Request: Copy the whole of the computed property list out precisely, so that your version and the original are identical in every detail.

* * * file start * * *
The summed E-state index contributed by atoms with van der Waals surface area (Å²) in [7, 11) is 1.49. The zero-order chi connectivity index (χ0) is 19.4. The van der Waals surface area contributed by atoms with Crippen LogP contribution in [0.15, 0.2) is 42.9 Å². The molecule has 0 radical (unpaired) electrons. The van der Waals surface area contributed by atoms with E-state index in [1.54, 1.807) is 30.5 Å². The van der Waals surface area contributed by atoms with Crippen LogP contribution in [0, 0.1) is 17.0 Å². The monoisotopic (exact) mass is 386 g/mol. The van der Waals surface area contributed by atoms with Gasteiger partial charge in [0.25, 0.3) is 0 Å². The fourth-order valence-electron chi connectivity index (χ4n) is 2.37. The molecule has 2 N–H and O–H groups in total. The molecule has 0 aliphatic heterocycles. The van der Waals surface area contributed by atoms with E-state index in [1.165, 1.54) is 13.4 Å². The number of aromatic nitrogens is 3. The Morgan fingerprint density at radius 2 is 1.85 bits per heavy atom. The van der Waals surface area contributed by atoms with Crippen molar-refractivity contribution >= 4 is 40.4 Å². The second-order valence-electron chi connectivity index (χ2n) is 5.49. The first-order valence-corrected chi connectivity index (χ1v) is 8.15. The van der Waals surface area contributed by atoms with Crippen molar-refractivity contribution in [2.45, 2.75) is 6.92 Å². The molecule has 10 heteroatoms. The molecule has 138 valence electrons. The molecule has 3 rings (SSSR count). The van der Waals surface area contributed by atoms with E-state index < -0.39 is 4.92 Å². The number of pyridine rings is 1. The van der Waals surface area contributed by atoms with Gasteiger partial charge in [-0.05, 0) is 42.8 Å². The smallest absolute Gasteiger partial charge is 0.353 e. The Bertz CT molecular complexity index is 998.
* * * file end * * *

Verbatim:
The summed E-state index contributed by atoms with van der Waals surface area (Å²) in [7, 11) is 1.49. The zero-order chi connectivity index (χ0) is 19.4. The van der Waals surface area contributed by atoms with Crippen LogP contribution in [0.15, 0.2) is 42.9 Å². The molecule has 0 radical (unpaired) electrons. The van der Waals surface area contributed by atoms with E-state index in [1.54, 1.807) is 30.5 Å². The van der Waals surface area contributed by atoms with Crippen LogP contribution in [0, 0.1) is 17.0 Å². The monoisotopic (exact) mass is 386 g/mol. The van der Waals surface area contributed by atoms with Gasteiger partial charge in [0.25, 0.3) is 0 Å². The fourth-order valence-electron chi connectivity index (χ4n) is 2.37. The molecule has 2 N–H and O–H groups in total. The molecule has 0 aliphatic heterocycles. The van der Waals surface area contributed by atoms with E-state index in [1.165, 1.54) is 13.4 Å². The number of aromatic nitrogens is 3. The Morgan fingerprint density at radius 2 is 1.85 bits per heavy atom. The van der Waals surface area contributed by atoms with Crippen molar-refractivity contribution >= 4 is 40.4 Å². The second-order valence-electron chi connectivity index (χ2n) is 5.49. The first-order valence-corrected chi connectivity index (χ1v) is 8.15. The van der Waals surface area contributed by atoms with Crippen molar-refractivity contribution in [2.45, 2.75) is 6.92 Å². The molecule has 10 heteroatoms. The molecule has 138 valence electrons. The molecule has 3 rings (SSSR count). The van der Waals surface area contributed by atoms with E-state index < -0.39 is 4.92 Å². The number of pyridine rings is 1. The van der Waals surface area contributed by atoms with Gasteiger partial charge in [-0.05, 0) is 42.8 Å². The smallest absolute Gasteiger partial charge is 0.353 e. The Bertz CT molecular complexity index is 998.